NAS is one possible answer to corporate storage woes, but it's not a silver bullet.
In the Internet era demanding instant accessibility of information for customers, partners and employees, network-attached storage (NAS) can help resolve many of the typical storage-related hassles a company may face. NAS is essentially an updated version of the old file-server concept, meaning that it's a box dedicated to one task. The difference, though, is that instead of starting with a general-purpose machine that the customer needs to retrofit, a NAS server is tweaked from the get-go to be good at only one thing: serving up files and other information. NAS generally consists of a souped-up server and a stripped-down operating system that have been optimized for storage needs. This box then connects to the corporate network via SCSI, Ethernet or Fibre Channel.
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This setup is very different from a storage area network (SAN), which basically takes all of a company's storage devices and puts them on a separate network designed to handle that kind of traffic. It's attached to the corporate network, of course, but it is an offshoot. And where NAS is a device or a family of boxes, SAN is an architecture and is much more complex and far-reaching than NAS.
Still, NAS can help resolve many of the storage-related difficulties companies encounter by enabling accessibility of information for a variety of end-users. NAS can help ease both storage-caused network slowdowns and data-management headaches. Because the device is network-connected, all the data in a NAS box can be automatically backed up at regular intervals, for example.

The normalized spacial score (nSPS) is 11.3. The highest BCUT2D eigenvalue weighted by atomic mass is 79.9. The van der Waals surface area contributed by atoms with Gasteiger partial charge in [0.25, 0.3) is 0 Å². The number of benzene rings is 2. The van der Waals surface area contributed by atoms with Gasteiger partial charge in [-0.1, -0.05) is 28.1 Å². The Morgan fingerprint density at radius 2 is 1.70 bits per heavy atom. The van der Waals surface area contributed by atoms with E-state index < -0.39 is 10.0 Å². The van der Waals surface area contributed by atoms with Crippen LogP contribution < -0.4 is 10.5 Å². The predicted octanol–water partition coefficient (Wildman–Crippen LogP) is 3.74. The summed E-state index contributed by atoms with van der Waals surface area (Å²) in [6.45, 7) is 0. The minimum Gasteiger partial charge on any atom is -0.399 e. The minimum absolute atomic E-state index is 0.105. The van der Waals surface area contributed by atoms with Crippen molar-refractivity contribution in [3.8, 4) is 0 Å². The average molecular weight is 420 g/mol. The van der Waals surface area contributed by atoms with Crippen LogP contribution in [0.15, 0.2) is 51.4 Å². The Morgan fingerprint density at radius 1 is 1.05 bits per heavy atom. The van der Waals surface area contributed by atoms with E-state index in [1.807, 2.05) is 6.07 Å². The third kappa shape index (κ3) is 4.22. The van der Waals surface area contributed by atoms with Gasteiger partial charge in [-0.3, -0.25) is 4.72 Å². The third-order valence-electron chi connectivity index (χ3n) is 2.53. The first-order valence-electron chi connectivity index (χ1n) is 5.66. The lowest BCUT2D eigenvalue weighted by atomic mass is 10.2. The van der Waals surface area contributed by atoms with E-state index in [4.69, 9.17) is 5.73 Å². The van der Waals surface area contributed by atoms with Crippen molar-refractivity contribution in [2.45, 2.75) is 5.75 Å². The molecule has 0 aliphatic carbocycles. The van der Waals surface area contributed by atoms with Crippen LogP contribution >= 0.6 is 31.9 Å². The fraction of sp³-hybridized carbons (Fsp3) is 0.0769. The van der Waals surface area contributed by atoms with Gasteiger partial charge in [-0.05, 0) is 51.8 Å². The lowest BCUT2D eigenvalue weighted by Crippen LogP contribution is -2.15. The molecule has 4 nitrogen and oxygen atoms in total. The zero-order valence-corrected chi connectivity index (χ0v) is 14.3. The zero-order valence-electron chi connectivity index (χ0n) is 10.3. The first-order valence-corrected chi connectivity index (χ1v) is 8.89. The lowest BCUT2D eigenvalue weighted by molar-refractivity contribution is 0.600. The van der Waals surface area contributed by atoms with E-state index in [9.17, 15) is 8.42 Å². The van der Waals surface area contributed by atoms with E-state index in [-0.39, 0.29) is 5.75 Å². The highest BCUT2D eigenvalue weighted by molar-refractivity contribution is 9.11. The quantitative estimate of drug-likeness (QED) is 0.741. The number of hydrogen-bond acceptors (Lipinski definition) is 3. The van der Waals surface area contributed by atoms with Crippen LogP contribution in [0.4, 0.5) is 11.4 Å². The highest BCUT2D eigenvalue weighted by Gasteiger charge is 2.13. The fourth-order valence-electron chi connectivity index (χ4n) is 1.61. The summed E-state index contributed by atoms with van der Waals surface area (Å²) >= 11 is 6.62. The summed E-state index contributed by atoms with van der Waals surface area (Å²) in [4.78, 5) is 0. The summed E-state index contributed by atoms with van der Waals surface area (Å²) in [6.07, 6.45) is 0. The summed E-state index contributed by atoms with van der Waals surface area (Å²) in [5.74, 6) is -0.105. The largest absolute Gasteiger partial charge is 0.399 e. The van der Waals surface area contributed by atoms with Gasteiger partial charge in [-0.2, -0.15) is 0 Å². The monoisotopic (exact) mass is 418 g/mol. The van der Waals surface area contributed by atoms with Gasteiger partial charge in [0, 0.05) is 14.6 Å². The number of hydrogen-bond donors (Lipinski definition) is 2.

In fact, the more Internet-reliant a company is, the more NAS makes sense over the traditional way of doing storage -- with hard drives or other storage devices that are connected to a desktop PC. "The limitations of direct-access storage become apparent when you look at how applications run today," says Barb Goldworm, an independent consultant in Boulder, Colo.
Just like their general-purpose server brethren, NAS boxes come in a wide variety of types and price ranges. The Quantum Snap Server 1000, with 15 Gbytes of storage, goes for $500; an EMC model that handles multiple terabytes of data, has RAID 5 protection and offers fault tolerance and other high-end features sells for upwards of $100,000.
The most important thing to figure out is "what problem are you trying to solve in your IT architecture?" says William Hurley, an analyst at the Yankee Group in Boston. Other criteria to consider: the amount of information to be stored in the NAS box, the volatility of that information (how long it is "live," how often it needs to be backed up, how long it needs to be accessed and by how many people), and unexpected surges in the volume -- as with e-mail.
While NAS is an excellent choice for multimedia and many other applications, it doesn't work as well with databases, Hurley says. NAS works well for file-based information, but doesn't handle as efficiently the block-based storage needs of databases.
Another consideration is the connection from the NAS device to the corporate network. "If you're using NAS in a small or remote office, or a workgroup, most of the time those have different topological architectures" than does the core corporate network, Hurley says.
By all accounts, NAS is easy to work with. Rick Vanover, an independent consultant in Columbus, Ohio, installed a Maxtor MaxAttach unit that took about 20 minutes to be recognized by the network and booted up. "You have to populate the device and set up security, but it's already set up to roll right out of the box," he says. "It really is easy."
All told, Goldworm suggests that would-be NAS users "keep an eye to the future. Don't just look at your network storage requirements today, but figure out what happens when you roll out that next application and whether you saturate the network."